Resilient Chinese demand for Australian iron ore to support construction industry
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Resilient Chinese demand for Australian iron ore to support construction industry

By GlobalData 04 May 2021 (Last Updated May 4th, 2021 15:29)

Australia’s trade surplus grew to A$8.5bn (US$6.55bn) in March 2021, driven primarily by an increase in demand for iron ore.

Resilient Chinese demand for Australian iron ore to support construction industry
Chinese dependence on Australian iron ore will continue to support the growth of the Australian construction industry. Credit: Adwo on Shutterstock.

Australia’s trade surplus grew to A$8.5bn (US$6.55bn) in March 2021, driven primarily by an increase in demand for iron ore. Global demand for Australian metalliferous ores has surged since a brief lull in July of last year, where exports of the good contracted by 6.5% YoY. The growth in demand for iron ore, however, stands in stark contrast with the fall in demand for Australian coal. In March 2021, exports of metalliferous ores increased by 40.5% YoY, while exports of coal, coke and briquettes fell by 29.2%. The divergent performance between two of Australia’s largest export goods by value has some common cause in Australia’s primary trading partner, China.

Trade tensions with China have escalated as of late, though their beginnings occurred in mid-2018, following the restriction of Huawei and ZTE’s entrance into Australia’s 5G market. The relationship worsened after Australia’s call for an inquiry into the origins of the coronavirus in April 2020, with China banning beef imports from four major Australian processing plants and enacting tariffs on Australian barley in response. A succession of additional punitive measures followed, including tariffs on wine and an unofficial ban on Australian coal. The Australian federal government’s recent nullification of two Belt and Road Initiative agreements with the state of Victoria has worsened political relations further.

Exports of Australian coal, coke and briquettes fell sharply in the latter half of 2020 as a result, recording an average monthly contraction of 29.5% YoY since China’s unofficial ban began in October. Exports of coal, coke and briquettes accounted for 16.1% of Australia’s total exports as recently as July 2019, but as of March 2021, they accounted for only 9.4%. In contrast, over the same period, exports of metalliferous ores recorded an average monthly growth of 42.8% YoY, accounting for 45.3% of total exports in March 2021.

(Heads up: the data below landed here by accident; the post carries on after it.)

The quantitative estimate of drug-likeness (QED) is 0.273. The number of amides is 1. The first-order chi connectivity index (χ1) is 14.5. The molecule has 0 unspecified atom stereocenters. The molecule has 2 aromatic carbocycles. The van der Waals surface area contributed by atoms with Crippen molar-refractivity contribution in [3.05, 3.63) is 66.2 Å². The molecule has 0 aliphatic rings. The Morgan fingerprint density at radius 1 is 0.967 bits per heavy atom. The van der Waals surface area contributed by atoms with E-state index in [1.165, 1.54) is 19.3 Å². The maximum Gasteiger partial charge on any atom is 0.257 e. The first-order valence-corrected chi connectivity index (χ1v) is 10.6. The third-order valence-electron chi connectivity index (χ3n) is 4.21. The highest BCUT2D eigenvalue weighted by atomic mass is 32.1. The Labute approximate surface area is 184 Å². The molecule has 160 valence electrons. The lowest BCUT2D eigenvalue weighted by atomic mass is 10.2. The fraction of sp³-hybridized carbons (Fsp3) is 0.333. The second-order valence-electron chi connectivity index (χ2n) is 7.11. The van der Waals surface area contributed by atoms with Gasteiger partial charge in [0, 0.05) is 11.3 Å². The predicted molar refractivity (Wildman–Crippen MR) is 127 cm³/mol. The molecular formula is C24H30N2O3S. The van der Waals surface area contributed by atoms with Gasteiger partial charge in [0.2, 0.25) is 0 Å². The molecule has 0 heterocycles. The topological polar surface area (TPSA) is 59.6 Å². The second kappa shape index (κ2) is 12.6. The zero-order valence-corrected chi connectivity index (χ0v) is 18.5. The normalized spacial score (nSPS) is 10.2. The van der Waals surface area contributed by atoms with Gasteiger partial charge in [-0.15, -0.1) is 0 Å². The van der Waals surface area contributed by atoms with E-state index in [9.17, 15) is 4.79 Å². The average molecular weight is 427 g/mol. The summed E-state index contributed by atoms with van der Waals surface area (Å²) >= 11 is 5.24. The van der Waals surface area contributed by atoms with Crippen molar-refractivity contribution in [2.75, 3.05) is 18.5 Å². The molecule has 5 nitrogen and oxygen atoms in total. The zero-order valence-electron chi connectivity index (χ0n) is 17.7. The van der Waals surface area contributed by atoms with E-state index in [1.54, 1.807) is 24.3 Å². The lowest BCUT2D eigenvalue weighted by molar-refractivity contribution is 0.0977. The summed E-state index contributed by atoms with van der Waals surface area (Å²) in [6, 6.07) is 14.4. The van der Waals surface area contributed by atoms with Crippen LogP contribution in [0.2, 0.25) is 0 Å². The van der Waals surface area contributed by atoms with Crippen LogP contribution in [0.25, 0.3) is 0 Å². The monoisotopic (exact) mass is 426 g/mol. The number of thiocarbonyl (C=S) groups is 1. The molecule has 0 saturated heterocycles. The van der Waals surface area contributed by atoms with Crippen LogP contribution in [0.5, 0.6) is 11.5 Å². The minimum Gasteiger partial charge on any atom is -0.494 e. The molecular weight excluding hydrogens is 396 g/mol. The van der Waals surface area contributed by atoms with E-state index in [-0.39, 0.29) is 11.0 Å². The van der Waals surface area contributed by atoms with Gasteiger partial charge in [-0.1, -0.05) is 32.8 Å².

Despite many of Australia’s exports seemingly in the sights of Beijing, so far, iron ore remains untouched. According to the Australian Bureau of Statistics, iron ore exports to China increased by A$1.3bn, to A$10.1bn, in March 2021, accounting for 72.2% of the A$14bn of iron ore exported; this was primarily driven by a 5.25 million tonne increase in volume. Much like in previous downturns, China’s economic recovery from the pandemic has been driven by an extensive infrastructure investment program, which has required significant volumes of iron ore to feed; a general relationship can be observed between Australian metalliferous ore exports and Chinese GDP growth. With iron ore output in Brazil, India and South Africa insufficient to meet demand, and alternative sources in Africa years away from viability, China is likely to continue to be dependent on Australian output for the foreseeable future.

Chinese dependence on Australian iron ore will continue to support the growth of the Australian economy and construction industry, far outweighing the loss caused by the slowdown in demand for coal. Sectors of the construction industry most likely to benefit are those which provide supportive infrastructure, such as rail, road and energy, exemplified by Rio Tinto’s US$2.6bn infrastructure development at its Koodaideri mine. In the longer term, a potential slowing of demand as Chinese infrastructure matures may pose a challenge for the iron ore industry. However, even at lower levels, demand is likely to remain significant, with output at nascent Chinese interests in Africa, such as those at Simandou, unlikely to be fully sufficient.

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